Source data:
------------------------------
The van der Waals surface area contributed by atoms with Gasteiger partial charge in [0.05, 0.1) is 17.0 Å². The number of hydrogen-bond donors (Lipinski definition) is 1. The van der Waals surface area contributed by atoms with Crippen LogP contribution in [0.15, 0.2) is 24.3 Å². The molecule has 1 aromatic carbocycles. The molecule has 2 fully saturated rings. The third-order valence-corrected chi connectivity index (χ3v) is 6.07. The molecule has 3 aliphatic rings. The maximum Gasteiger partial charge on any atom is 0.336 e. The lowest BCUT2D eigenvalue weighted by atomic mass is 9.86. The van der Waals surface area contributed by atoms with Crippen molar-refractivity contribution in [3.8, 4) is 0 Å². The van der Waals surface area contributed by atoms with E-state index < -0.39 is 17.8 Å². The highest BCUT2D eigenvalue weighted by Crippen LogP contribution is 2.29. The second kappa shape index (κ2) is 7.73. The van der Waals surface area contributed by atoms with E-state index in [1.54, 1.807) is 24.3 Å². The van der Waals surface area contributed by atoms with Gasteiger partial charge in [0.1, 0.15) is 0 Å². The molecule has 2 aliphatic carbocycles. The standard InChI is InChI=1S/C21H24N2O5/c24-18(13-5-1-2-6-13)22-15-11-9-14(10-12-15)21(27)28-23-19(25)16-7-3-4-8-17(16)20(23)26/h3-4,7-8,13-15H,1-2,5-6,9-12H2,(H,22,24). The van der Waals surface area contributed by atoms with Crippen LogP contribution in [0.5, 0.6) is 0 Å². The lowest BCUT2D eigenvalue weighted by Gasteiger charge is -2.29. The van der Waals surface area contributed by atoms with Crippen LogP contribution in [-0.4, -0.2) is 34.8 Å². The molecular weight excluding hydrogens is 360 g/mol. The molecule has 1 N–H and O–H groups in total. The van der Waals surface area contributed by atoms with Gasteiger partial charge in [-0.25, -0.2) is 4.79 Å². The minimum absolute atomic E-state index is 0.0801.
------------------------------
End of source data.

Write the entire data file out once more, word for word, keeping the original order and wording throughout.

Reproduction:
The van der Waals surface area contributed by atoms with Gasteiger partial charge in [0.05, 0.1) is 17.0 Å². The number of hydrogen-bond donors (Lipinski definition) is 1. The van der Waals surface area contributed by atoms with Crippen LogP contribution in [0.15, 0.2) is 24.3 Å². The molecule has 1 aromatic carbocycles. The molecule has 2 fully saturated rings. The third-order valence-corrected chi connectivity index (χ3v) is 6.07. The molecule has 3 aliphatic rings. The maximum Gasteiger partial charge on any atom is 0.336 e. The lowest BCUT2D eigenvalue weighted by atomic mass is 9.86. The van der Waals surface area contributed by atoms with Crippen molar-refractivity contribution in [3.8, 4) is 0 Å². The van der Waals surface area contributed by atoms with E-state index < -0.39 is 17.8 Å². The highest BCUT2D eigenvalue weighted by Crippen LogP contribution is 2.29. The second kappa shape index (κ2) is 7.73. The van der Waals surface area contributed by atoms with E-state index in [1.54, 1.807) is 24.3 Å². The van der Waals surface area contributed by atoms with Gasteiger partial charge in [0.1, 0.15) is 0 Å². The molecule has 2 aliphatic carbocycles. The standard InChI is InChI=1S/C21H24N2O5/c24-18(13-5-1-2-6-13)22-15-11-9-14(10-12-15)21(27)28-23-19(25)16-7-3-4-8-17(16)20(23)26/h3-4,7-8,13-15H,1-2,5-6,9-12H2,(H,22,24). The van der Waals surface area contributed by atoms with Crippen LogP contribution in [0.5, 0.6) is 0 Å². The lowest BCUT2D eigenvalue weighted by Gasteiger charge is -2.29. The van der Waals surface area contributed by atoms with Crippen LogP contribution in [-0.4, -0.2) is 34.8 Å². The molecular weight excluding hydrogens is 360 g/mol. The molecule has 1 N–H and O–H groups in total. The van der Waals surface area contributed by atoms with Gasteiger partial charge in [-0.25, -0.2) is 4.79 Å². The minimum absolute atomic E-state index is 0.0801.